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TVis wrote:
roodbird wrote:
At school I was always warned never to split an infinitive. I personally don't think there is anything wrong with so doing. ?
I did know this to be mentioned in school but never much harped upon. I am comforted now by a book somewhere on my shelves that explains how this is now discarded after many decades. I believe the report was that it originated in making a comparison that this rule applied for (Greek or Latin?) grammar and therefore ought to be extended to English. A mistake from some generations ago.


You are right. When Englishmen first start to create grammars for English, they relied heavily upon Latin and Greek languages and forms. The infinitive rule specifically came from Latin. If you look at any Romance languages you will see why this rule is so goofy.

Let's look at Spanish. The verbs for "to be" are ser and estar. These are the infinitive forms. They are one word and CANNOT be split.

So grammarians said to themselves, "Hey, they can't split these words in Latin, so neither should we." There is an obvious difference here. Our infinitives are technically two words. The infinitival "to" and the bare form of the appropriate verb ("be" in the case of the aforementioned infinitives). It's just another case for why traditional English grammar is not a true representation of what English really is.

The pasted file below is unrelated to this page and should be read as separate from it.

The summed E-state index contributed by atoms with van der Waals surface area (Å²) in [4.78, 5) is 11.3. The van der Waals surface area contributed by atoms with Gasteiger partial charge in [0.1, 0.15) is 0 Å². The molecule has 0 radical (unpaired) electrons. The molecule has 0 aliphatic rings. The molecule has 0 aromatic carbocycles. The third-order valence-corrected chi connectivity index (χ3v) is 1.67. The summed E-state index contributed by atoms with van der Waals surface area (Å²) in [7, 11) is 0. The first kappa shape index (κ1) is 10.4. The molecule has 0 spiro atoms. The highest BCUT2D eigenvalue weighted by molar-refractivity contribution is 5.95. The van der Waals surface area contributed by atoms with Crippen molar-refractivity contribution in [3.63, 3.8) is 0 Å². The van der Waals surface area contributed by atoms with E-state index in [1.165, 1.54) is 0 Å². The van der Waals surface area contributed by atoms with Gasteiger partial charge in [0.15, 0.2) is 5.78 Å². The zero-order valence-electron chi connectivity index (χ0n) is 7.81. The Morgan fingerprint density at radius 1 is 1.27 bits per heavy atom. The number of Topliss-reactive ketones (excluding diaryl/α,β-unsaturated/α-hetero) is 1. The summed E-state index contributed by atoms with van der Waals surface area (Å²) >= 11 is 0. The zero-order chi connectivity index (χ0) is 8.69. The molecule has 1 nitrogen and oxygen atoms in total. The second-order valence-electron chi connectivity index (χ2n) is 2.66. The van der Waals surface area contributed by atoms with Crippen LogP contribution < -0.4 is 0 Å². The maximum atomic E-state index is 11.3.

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Carl Frodge
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I always use "dies" for a single dies
and "dise" for more than one dise.
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roodbird wrote:
Don't bring us Brits into it. You'll find we think the singular is 'die.' Although, in general we accept the phrase 'one dice' as it would appear impolite to point out to someone their mistake.

I've seen plenty of Brits who insist (in past threads about this, I enjoy the repetition) that singular "dice" is perfectly correct.

(Yet oddly, they agreed that the famous Caesar quote is "The die is cast", not "The dice is cast").
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Rood Bird
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TVis wrote: